Jingki, formerly known as Kerrianne Cox, is a humble multi-award winning performer, philanthropist and human rights activist, who has spent a large part of her life traveling and inspiring people all over the world with her music and passion for the well being of mankind.
A proud Nuyngar woman, from beagle Bay in Western Australia. She chose to go back to her original name even though a lot of people knew her as Kerrianne Cox through her music.
“Jingki is my free name, part of the process of becoming a free, sovereign being. I am standing in my power and my truth, and I am feeling very comfortable with who I am.”
Performing has always been an important part of her culture, with knowledge being passed down the generations through song and dance. Each of her albums has songs to reflect different phases in her life as well as the Aboriginal culture and her community.
“I’m just keeping an old legacy strong and knowing that I’m a part of something that’s been going since people before me. It’s not just about music for me. I’m there for my people.”
As well as building a strong singing career, Jingki is a powerful activist. She spent several years leading a lobbying group against a planned liquefied natural gas plant at James Price Point in the North West Kimberley area.
She believes a small eco-sustainable community owned and controlled by the people offers the only way forward for her people and communities all across Australia. She encourages young people within these communities to come forward and be leaders toward this.
Through her music she has toured in the USA and South Africa and it was during her time in South Africa that she discovered a new perspective on the world, comparing it to her time back on the edge of Broome or the Kimberley.
“I had a very spiritual experience there meeting the people because they were very much like us. That place showed me that we just need to come together and pull together to resolve the things that can be resolved.”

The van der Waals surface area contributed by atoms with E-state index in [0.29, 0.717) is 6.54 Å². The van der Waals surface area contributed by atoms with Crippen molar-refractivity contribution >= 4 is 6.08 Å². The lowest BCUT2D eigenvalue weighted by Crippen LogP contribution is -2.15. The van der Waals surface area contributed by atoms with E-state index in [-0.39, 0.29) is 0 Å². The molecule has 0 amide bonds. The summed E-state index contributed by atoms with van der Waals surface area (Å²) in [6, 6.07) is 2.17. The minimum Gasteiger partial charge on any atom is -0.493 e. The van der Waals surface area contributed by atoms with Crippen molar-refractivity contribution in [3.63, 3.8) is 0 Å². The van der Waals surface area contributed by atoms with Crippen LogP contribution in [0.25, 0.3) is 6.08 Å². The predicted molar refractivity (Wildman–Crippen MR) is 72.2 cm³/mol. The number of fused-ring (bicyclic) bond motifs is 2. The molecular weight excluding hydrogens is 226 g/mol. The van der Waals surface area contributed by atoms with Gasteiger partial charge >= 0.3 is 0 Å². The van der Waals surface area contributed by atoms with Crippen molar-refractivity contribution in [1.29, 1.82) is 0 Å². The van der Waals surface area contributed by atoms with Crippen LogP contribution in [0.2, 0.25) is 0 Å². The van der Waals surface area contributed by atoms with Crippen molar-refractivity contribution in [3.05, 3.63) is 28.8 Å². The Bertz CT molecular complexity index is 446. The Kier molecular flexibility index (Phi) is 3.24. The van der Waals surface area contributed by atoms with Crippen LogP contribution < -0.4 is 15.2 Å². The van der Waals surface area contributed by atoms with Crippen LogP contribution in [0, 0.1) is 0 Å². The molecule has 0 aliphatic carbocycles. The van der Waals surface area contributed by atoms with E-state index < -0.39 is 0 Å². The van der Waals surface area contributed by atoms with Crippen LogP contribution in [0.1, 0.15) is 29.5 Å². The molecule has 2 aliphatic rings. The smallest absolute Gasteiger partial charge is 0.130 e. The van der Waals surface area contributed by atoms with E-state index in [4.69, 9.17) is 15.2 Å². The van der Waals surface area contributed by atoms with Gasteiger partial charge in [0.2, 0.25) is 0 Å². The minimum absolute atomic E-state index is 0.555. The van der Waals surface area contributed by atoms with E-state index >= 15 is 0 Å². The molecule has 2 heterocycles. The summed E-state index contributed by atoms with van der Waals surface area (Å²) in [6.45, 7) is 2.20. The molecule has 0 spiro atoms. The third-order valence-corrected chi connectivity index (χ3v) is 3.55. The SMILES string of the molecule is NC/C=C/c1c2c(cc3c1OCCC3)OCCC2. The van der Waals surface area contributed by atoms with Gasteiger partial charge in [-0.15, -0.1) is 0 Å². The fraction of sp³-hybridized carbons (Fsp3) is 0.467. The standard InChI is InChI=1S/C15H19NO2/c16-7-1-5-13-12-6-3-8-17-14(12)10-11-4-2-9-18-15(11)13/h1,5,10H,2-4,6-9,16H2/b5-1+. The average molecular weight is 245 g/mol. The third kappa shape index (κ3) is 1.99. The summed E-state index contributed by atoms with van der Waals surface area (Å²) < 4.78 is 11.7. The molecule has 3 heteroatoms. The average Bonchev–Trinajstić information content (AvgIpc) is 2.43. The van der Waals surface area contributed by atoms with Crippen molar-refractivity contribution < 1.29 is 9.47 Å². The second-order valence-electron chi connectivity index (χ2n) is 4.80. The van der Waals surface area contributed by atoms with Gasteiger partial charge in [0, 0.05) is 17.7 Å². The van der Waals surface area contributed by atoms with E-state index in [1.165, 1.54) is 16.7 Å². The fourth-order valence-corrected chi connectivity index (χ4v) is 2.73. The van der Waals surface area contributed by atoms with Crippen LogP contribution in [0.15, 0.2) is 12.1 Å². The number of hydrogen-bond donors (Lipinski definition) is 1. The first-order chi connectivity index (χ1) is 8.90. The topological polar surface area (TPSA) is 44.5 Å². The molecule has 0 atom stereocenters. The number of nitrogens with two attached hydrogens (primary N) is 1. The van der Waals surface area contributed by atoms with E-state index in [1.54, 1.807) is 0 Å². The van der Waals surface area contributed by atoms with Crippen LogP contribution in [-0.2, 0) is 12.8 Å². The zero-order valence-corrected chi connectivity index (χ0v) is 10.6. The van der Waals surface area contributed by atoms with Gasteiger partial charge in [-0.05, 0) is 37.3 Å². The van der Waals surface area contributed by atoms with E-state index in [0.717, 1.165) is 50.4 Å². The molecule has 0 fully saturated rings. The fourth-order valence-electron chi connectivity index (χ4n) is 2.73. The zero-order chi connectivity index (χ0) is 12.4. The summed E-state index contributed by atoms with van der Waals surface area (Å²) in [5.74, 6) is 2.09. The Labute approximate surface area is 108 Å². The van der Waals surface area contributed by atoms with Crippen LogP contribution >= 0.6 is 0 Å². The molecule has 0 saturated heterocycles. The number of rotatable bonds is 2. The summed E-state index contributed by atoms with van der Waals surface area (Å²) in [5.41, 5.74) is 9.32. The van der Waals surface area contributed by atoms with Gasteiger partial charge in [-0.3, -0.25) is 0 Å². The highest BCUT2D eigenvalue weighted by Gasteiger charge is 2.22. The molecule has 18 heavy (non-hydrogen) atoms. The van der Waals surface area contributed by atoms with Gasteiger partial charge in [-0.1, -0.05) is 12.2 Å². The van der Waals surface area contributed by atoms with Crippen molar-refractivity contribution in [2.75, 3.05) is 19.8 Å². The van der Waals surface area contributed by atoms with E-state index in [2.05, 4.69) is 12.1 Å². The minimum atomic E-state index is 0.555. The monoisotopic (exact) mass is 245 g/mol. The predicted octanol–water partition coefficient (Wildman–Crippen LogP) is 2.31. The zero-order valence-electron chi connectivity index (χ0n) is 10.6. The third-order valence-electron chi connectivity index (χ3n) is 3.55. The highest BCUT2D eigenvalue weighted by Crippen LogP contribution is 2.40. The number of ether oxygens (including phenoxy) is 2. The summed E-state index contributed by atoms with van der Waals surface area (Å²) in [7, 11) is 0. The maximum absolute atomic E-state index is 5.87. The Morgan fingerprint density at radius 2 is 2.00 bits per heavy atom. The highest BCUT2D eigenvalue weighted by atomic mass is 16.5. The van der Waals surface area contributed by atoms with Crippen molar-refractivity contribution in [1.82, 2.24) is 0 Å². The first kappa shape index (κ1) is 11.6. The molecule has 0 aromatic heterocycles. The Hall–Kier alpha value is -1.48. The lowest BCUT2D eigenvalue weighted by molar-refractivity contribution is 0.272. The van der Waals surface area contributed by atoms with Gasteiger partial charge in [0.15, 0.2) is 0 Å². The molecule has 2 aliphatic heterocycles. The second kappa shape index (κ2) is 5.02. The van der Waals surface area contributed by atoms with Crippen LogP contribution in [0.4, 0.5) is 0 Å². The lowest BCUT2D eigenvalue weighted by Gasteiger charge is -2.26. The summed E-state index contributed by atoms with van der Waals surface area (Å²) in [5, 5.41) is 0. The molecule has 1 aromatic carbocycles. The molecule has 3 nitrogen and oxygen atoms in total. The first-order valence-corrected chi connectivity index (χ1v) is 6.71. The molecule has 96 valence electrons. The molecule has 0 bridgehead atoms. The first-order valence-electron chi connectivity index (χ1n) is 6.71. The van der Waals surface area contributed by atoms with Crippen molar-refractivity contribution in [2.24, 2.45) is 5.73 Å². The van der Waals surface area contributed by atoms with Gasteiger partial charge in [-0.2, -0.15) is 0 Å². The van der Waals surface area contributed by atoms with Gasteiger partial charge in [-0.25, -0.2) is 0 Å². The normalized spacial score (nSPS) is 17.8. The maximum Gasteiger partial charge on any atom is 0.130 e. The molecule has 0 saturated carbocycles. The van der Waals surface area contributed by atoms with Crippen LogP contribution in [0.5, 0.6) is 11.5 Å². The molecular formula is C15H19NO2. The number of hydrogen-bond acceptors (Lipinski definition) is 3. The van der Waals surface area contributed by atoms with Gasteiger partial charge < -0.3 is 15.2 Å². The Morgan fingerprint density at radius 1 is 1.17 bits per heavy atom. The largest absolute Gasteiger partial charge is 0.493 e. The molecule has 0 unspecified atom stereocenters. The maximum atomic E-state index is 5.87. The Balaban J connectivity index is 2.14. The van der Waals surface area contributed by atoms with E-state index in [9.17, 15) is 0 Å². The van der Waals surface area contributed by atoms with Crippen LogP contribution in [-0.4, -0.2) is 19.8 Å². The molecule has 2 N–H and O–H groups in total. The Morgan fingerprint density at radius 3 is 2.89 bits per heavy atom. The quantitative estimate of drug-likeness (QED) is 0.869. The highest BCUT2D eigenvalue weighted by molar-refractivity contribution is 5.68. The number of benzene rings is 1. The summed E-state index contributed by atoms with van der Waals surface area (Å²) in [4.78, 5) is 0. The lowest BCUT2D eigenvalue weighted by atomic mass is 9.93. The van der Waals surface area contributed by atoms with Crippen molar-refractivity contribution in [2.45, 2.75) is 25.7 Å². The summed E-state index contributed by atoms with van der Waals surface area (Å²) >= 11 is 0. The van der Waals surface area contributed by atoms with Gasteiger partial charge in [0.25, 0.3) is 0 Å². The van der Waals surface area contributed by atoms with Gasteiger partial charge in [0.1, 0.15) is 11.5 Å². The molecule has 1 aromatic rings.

Jingki/Kerrianne was awarded a Centenary Medal by the Australian Government for service to her country and upon returning to Beagle Bay post-travel, she was elected as chairperson of the community by her people. It was then that she began lobbying for change in the mistreatment of women, and against the trend of abuse within the community.
This work also earned her a nomination for the National Human Rights Community (Individual) Award. Much of Jingki’s time has been spent campaigning for women’s rights and the negative impacts of the criminal justice system.
In Australia, Jingki has performed at some iconic venues and historical events including the Sorry Day concert at Sydney Opera House, the Sydney Survival Concert, opening Perth Artrage in 1998 and Corroborree in 2000. She was also a featured artist at the foot of the Harbour Bridge during the Reconciliation Bridge Walk in 2000.
Jingki, under the name Kerriane Cox, was nominated in the Deadly Awards for Best Emerging Artist (1998) and Best Female Artist (1999, 2000, 2001), winning in 2001. She won a WAMi in 1997 as Best Indigenous Artist of the Year and in 2002 she received another nomination. In 2000 she was NAIDOC’s Female Artist of the Year.
“My songs have been my greatest friend and I will continue to sing my spirit free and heal my heart to love my life.”